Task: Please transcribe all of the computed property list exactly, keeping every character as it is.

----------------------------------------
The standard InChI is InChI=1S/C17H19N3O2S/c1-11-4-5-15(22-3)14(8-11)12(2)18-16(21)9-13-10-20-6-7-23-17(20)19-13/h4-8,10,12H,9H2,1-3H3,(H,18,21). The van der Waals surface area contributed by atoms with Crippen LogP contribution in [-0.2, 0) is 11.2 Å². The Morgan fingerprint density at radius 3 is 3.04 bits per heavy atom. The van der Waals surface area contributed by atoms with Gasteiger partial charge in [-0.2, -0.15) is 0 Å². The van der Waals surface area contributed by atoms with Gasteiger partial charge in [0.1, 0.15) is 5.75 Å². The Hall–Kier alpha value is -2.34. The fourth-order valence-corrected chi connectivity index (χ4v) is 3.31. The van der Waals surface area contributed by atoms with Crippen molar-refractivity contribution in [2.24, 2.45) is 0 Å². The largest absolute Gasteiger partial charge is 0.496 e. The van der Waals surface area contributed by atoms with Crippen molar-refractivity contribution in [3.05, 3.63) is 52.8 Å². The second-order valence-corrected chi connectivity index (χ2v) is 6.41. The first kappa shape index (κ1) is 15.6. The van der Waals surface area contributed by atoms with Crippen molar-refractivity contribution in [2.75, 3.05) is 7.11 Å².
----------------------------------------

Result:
The standard InChI is InChI=1S/C17H19N3O2S/c1-11-4-5-15(22-3)14(8-11)12(2)18-16(21)9-13-10-20-6-7-23-17(20)19-13/h4-8,10,12H,9H2,1-3H3,(H,18,21). The van der Waals surface area contributed by atoms with Crippen LogP contribution in [-0.2, 0) is 11.2 Å². The Morgan fingerprint density at radius 3 is 3.04 bits per heavy atom. The van der Waals surface area contributed by atoms with Gasteiger partial charge in [-0.2, -0.15) is 0 Å². The van der Waals surface area contributed by atoms with Gasteiger partial charge in [0.1, 0.15) is 5.75 Å². The Hall–Kier alpha value is -2.34. The fourth-order valence-corrected chi connectivity index (χ4v) is 3.31. The van der Waals surface area contributed by atoms with Crippen molar-refractivity contribution in [2.24, 2.45) is 0 Å². The largest absolute Gasteiger partial charge is 0.496 e. The van der Waals surface area contributed by atoms with Crippen molar-refractivity contribution in [3.05, 3.63) is 52.8 Å². The second-order valence-corrected chi connectivity index (χ2v) is 6.41. The first kappa shape index (κ1) is 15.6. The van der Waals surface area contributed by atoms with Crippen molar-refractivity contribution in [2.75, 3.05) is 7.11 Å².